Why should I grow my food?

by Sep 23, 2021Self sufficiency


Why should I grow my food?  Thinking about the current situation and you’re worried about what the future will bring.  There are many reasons why you should grow your own food.

  • Freshness
  • Readily available
  • Food shortages
  • Grow what you like
  • Bored at home
  • Cost of food
  • Environmental reasons

You can grow your food at home in the garden or in pots.  With the right growing conditions, you could have fresh food at your back door.


Reasons why you should grow your food


Ever reached down in the supermarket and picked up vegetables and the label says ‘Grown in Canada or USA’.  That’s the other side of the planet.  Most fruit, vegetables and herbs have a similar travel story.

Picked under-ripe, to have the crop ripe enough in the shops it needs to be picked under-ripe and put into cold storage.  Some fruits are treated to last longer with gas or similar to extend them past the growing season.

Packed up and shipped to a wholesaler, where they may sit in cold storage again until they are sold.  Where they are put in a truck or transport and shipped out to the shops and supermarkets.  Once they get to the shops they are put into cold storage again until they are put on the shelf for sale.  All the while the vitamins and nutrients in the crop is slowly diminishing.

 If you grow your own you can leave the crop until it is almost ripe to ripe and at its tastiest.  Vegetables picked and eaten on the same day are loaded with nutrition and flavour.

 Readily available

You get home late from work and look in the fridge.  Oh, you should have gone to the shops, too late now.  Then you walk out your back door and collect some herbs, tomato, capsicum and some greens, you are ready to make pasta or a salad.

 If you regularly plant new seeds or seedlings you can have a continuous harvest through the growing season.  




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 Food shortages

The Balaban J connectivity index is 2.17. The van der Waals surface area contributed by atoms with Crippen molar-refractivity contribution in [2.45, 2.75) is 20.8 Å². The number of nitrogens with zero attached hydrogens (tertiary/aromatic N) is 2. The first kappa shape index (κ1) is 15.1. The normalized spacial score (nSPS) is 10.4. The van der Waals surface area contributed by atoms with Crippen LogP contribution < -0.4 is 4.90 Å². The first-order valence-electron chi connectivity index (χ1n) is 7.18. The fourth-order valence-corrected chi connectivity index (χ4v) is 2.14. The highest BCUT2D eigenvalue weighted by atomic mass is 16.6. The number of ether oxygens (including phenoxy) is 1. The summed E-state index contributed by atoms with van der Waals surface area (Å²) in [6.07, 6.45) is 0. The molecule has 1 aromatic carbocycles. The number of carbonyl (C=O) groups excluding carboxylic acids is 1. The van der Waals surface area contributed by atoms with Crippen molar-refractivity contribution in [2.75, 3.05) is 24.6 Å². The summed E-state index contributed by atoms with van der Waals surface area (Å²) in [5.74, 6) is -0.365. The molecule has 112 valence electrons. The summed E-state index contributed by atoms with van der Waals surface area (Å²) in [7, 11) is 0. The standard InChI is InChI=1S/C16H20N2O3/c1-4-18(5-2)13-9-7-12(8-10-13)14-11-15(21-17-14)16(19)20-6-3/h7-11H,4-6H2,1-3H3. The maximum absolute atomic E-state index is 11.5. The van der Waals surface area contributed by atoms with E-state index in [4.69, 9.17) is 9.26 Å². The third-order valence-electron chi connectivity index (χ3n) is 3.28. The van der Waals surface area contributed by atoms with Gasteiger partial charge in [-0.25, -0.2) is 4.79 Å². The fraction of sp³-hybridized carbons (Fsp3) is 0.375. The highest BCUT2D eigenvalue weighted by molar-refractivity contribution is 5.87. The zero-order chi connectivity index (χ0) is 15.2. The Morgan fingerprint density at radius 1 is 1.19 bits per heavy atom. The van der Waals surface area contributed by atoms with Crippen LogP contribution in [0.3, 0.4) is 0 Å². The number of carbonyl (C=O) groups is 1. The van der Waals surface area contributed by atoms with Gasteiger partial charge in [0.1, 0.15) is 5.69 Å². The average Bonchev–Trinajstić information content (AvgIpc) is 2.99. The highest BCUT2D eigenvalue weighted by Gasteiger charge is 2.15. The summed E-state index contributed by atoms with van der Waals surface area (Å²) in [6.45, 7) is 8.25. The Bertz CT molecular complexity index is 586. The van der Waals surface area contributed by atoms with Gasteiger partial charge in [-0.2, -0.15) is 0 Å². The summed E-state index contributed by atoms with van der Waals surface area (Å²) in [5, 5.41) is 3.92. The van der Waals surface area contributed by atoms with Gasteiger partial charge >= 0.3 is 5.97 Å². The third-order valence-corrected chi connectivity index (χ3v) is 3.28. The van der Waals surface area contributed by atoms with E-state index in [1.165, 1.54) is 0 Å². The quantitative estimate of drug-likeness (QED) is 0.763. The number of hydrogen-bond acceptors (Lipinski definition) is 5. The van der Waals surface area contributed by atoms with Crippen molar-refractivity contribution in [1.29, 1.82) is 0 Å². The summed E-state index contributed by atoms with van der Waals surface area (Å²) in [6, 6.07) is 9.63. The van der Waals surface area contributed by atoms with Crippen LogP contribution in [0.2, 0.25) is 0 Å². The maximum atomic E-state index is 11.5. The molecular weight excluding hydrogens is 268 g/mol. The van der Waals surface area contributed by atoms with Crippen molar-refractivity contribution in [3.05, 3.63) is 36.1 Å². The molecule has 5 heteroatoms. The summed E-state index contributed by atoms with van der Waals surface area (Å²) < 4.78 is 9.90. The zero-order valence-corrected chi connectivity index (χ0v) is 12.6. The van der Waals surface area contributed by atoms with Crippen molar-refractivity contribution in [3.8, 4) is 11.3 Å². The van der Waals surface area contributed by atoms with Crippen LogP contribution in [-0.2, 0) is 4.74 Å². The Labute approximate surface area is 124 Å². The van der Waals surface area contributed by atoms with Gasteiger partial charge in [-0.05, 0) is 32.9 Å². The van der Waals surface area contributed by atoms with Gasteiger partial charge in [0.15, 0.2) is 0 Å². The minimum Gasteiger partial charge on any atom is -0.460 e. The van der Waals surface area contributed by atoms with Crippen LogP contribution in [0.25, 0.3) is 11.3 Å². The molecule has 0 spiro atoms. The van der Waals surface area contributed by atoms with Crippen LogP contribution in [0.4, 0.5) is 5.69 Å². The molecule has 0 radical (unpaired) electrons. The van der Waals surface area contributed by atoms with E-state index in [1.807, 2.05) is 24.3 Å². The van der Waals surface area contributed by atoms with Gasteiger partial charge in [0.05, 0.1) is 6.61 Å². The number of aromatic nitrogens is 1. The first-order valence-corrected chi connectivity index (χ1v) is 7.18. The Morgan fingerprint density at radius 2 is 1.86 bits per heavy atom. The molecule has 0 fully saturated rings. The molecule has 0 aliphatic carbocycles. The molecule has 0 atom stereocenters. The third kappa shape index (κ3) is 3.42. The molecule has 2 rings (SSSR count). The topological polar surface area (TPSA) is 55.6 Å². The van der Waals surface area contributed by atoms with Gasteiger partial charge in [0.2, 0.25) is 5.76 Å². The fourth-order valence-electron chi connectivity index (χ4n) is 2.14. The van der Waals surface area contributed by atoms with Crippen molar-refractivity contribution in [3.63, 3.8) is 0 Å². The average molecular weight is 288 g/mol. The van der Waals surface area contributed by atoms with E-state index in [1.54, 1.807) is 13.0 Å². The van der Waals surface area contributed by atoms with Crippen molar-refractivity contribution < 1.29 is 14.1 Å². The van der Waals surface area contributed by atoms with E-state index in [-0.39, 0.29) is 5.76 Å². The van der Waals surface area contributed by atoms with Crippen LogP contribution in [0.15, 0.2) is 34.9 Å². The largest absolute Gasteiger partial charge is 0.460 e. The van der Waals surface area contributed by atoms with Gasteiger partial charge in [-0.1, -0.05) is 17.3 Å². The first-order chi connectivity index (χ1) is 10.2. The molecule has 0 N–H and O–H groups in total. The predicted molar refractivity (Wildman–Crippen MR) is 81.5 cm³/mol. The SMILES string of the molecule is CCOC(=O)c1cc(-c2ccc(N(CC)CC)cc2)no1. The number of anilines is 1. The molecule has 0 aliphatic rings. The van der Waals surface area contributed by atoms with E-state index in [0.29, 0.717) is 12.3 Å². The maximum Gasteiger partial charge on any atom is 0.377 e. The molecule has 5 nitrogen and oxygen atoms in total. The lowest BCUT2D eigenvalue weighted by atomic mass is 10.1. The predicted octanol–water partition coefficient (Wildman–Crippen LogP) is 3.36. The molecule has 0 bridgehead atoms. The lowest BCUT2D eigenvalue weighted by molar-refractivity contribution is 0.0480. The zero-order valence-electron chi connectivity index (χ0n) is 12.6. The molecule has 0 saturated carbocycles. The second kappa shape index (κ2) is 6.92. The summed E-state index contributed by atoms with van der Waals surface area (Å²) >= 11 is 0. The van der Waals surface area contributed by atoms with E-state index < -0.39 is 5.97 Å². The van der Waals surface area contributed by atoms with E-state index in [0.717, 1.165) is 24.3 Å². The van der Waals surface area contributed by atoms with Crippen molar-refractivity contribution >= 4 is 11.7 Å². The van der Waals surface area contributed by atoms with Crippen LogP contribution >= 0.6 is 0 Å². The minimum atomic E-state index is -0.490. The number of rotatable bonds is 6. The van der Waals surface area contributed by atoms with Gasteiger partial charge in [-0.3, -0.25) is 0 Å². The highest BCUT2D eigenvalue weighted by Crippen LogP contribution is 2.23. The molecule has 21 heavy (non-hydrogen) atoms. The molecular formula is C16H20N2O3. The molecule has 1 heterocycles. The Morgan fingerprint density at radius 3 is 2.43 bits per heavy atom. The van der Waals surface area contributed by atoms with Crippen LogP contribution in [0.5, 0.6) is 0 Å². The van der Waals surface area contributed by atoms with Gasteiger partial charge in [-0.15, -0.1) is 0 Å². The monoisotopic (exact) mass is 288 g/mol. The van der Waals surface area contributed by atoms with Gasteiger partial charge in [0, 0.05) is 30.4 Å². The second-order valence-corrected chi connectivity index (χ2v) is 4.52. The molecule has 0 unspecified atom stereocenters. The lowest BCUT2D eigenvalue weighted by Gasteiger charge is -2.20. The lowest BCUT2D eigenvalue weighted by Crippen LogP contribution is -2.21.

Many things can cause food shortages.

Disasterscyclones, floods or severe storms can wipe out a whole crop for example Cyclone Yasi 2011 damaging the banana crop near Innisfail in North Queensland.  The shortage in banana’s raised the prices dramatically. 

Shops could ration foods or they can make them expensive so fewer people buy them.  Your emergency kit will only go so far before you need to find more food.

Disasters can also affect the electrical grid resulting in lack of refrigeration and food spoilage. 

Transport problems – transport companies may go on strike limiting resupply to the shops.  There can be a plant disease outbreak which can restrict the movement of fresh fruit and vegetables.  Roads can be cut by flooding or seasonal disasters limiting movements.

Drought – No water is just as big a problem as too much water.  With a lack of rain or drought, farmers can’t sow the next season’s crop so less food is grown.  Drought can also affect the river flow, which can affect the water rights the farmer has for growing food.  The farm may not be in drought but upriver there hasn’t been any rain for a year or two so the river is dry.

 Import or export issues – food trade deals can end or have problems with supply or transport.  Countries have their weather, disaster problems or go to war with others.  It only takes a small problem to cause a ripple effect such as a trade ban because of something political.